by Dave Elliott
‘Heat is very difficult to decarbonise and no consensus is yet reached on the mix needed for the long term and you will have seen that from the various different reports on the subject.’ So said the then UK Minister of State for Energy, Baroness Neville-Rolfe, at the Heat Summit last December, with the next phase of the Renewable Heat Incentive (RHI) central to the agenda. There certainly are some competing options, including community-wide heat networks, green gas supply networks, biomass and solar home heating and domestic heat pumps powered by electricity.
By Dave Elliott
Heat supply is one of the key weak links in the UK government’s attempt to meet the EU-imposed 15% by 2020 renewable energy target. That target still applies – until the UK finally leaves the EU, if it ever does fully. Although there is talk of green heat networks, for the moment the focus is mostly on direct green heat supply for business and private consumers, and there are some changes underway. The UK’s Renewable Heat Incentive (RHI) has escaped cuts so far. Indeed it is set to expand, but the government wants to restructure it to keep energy costs down for consumers and get better value for money. So, concerned also about impact on food growing, it wants to support the use of food and farm waste-based biomass feedstock rather than crop-based feedstocks for biogas production in Anaerobic Digestion (AD) plants. It has also proposed cutting support for solar heating since it is not seen as good value for taxpayer support.
By Dave Elliott
The current decarbonisation plan in the UK is to replace the use of fossil gas for domestic heating by the use of electricity. That may have been slowed by the abolition of the Zero Carbon Homes policy for new build, with its 2016 deadline, but there is still a strong push in that direction, with a ‘Near Zero Energy in Buildings’ concept and specific programmes for roll-out of technologies like electric heat pumps, apparently one of the government’s favoured heat supply options, along of course with insulation and improved building design to reduce demand. The latter makes sense, the former, well that is debatable.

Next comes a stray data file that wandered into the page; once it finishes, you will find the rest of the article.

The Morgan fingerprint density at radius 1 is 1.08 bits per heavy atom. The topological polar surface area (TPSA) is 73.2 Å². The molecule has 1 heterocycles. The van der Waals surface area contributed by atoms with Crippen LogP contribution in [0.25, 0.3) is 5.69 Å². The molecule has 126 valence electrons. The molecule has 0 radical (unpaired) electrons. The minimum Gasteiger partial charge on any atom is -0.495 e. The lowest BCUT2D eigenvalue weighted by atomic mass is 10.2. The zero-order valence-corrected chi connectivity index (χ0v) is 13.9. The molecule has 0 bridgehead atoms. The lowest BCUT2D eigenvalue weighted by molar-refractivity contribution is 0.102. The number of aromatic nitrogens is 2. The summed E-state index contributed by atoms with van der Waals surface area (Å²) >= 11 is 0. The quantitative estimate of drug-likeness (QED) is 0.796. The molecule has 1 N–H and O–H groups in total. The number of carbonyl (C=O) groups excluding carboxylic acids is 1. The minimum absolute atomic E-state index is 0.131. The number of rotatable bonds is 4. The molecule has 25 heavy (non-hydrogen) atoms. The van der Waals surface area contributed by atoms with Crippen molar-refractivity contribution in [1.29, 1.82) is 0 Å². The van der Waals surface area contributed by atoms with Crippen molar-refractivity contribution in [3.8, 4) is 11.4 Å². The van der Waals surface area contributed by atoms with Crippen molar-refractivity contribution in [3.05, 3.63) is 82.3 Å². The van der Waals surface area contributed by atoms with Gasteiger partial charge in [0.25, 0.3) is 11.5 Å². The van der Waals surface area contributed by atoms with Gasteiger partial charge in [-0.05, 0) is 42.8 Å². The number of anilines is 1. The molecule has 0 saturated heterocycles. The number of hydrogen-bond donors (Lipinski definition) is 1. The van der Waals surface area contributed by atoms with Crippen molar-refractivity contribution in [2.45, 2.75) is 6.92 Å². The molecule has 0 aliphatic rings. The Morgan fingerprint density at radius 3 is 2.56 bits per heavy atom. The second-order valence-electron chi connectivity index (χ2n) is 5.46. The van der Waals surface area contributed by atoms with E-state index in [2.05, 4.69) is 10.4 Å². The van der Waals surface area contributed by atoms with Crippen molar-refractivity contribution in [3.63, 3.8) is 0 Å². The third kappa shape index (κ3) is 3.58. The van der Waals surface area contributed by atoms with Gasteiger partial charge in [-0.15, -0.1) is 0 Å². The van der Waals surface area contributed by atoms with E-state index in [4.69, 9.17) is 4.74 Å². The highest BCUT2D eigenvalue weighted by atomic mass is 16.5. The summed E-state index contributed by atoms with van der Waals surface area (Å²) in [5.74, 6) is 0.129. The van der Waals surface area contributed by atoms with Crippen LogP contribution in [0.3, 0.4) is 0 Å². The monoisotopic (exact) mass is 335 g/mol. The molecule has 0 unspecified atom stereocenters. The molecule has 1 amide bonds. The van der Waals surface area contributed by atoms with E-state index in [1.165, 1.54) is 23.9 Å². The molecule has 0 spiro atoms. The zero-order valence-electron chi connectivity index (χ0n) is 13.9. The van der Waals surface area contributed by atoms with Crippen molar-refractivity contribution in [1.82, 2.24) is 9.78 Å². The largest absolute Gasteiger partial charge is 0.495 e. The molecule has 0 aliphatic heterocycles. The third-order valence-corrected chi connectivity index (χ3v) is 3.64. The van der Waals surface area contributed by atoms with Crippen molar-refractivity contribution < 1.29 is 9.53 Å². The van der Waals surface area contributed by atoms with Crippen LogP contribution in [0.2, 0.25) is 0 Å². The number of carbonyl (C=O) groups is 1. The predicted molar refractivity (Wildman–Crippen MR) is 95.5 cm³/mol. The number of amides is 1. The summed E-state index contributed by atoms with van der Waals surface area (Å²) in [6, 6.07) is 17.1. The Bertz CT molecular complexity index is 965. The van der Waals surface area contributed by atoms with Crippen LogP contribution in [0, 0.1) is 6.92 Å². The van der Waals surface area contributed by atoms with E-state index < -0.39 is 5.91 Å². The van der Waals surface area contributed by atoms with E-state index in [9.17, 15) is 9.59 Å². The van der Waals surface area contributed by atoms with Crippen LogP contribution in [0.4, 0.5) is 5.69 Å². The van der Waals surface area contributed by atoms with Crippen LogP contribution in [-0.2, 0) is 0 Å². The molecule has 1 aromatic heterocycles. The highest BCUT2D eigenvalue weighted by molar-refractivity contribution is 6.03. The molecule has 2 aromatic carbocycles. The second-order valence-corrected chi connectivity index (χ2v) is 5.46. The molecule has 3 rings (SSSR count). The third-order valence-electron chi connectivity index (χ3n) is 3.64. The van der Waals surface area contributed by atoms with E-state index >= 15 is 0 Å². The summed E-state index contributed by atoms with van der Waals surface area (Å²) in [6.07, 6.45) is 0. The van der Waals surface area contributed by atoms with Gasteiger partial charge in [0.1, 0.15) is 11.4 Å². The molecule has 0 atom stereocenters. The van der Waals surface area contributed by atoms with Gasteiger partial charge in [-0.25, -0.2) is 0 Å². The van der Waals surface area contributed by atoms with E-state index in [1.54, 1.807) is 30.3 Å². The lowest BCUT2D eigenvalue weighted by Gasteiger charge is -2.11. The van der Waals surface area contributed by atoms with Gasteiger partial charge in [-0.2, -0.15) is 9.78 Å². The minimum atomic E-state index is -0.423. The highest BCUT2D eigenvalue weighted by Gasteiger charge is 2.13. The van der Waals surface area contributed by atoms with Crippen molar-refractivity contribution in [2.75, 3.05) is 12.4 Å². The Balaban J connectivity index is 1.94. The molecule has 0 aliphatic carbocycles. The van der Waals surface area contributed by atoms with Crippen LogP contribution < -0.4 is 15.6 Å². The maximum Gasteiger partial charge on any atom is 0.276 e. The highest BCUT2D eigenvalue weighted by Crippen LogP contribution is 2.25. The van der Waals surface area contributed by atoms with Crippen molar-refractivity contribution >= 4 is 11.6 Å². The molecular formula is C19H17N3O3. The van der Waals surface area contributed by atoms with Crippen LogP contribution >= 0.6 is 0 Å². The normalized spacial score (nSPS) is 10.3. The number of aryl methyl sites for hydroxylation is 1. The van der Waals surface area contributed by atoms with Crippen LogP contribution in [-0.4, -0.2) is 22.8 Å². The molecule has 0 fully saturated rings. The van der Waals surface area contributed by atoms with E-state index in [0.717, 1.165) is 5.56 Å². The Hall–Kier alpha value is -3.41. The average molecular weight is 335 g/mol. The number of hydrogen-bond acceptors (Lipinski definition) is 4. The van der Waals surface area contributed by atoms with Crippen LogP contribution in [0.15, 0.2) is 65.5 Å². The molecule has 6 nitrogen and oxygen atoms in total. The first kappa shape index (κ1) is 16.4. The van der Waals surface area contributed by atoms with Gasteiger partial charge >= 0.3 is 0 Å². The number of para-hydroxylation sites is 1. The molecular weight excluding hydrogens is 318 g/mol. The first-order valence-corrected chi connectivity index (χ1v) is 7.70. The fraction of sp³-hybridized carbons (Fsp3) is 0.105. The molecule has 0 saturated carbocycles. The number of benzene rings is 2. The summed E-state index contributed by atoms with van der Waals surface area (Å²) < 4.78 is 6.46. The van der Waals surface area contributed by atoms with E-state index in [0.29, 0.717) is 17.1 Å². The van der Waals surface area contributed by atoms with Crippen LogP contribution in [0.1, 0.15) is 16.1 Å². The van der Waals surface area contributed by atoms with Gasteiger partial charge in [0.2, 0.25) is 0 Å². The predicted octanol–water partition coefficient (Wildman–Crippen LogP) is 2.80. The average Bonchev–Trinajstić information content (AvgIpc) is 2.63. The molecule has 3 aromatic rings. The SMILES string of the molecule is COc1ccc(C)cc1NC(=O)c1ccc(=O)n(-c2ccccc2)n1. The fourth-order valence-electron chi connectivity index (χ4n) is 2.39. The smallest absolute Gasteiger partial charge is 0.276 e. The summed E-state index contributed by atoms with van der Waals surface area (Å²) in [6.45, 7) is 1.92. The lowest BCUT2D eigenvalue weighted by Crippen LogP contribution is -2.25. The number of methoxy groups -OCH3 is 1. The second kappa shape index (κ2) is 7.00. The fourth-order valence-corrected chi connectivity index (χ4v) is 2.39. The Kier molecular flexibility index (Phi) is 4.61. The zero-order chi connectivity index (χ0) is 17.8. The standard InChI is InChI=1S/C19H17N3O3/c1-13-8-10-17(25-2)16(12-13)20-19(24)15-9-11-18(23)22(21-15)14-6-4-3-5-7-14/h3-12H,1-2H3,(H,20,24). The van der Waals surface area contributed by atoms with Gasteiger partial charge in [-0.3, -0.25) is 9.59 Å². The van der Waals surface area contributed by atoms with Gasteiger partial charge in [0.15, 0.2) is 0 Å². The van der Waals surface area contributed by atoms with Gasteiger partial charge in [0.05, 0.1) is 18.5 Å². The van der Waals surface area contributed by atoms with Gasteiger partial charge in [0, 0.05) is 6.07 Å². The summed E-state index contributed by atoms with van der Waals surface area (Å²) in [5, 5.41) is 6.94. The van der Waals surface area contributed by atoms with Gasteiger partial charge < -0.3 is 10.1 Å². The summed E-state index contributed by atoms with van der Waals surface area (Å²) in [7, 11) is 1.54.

The UK’s current energy plan envisages electricity being the main focus, with excess power from offshore wind and nuclear being used to run heat pumps and to charge batteries in electric vehicles. Natural Gas takes a back seat as a heat source, but is used in CCGT plants to supply some electricity, and these gas turbines also act as back-up plants to balance the variable renewables, although gradually some may become biomass fired. All of this will require new grid links, possibly also to the rest of the EU. So that’s the ‘wire’ view.
It’s the dominant one at present. The new DECC Heat Strategy review says ‘electricity is universally available’ and, in well-insulated houses, it says heat pumps can make using it for heating relatively economic.
The rival ‘pipe’ view is that electricity is a poor energy vector, since its transmission is lossy and it can’t easily be stored, except via pumped hydro. Also domestic scale heat pumps are not that reliable, especially in cold weather.
By contrast, gas can be easily stored and transmitted: we actually already have an extensive low loss, high transmission efficiency gas grid, which handles around four times more energy than the electricity grid. Moreover, the gas grid acts as an energy store helping us to cope with variable demand. And we can produce biogas from municipal and farm wastes to provide a carbon neutral replacement for natural gas. In addition to its use for heating, some of this green gas could be used for local electricity generation, where needed, in CCGT or fuel cells. Some could even be used for vehicles, as a better option than mostly imported biofuels.
The weak point in this argument is that there probably won’t be enough biogas to replace all the gas used for heating (National Grid says about 50%, optimistically), much less transport and electricity generation. There are land-use constraints to biomass production and limits to how much waste is available. Moreover, biomass and wastes are, in any case, more suited to local use e.g. in local Combined Heat and Power (CHP) plants, or heat only plants. That would avoid having to shift biomass/wastes in bulk around the country. It’s not quite the same for biogas: although that’s best generated locally from farms and municipal waste, and some could be used locally, some could also be distributed via the gas main, to power electricity generation plants where needed, as well as being use directly for heating in homes, as at present.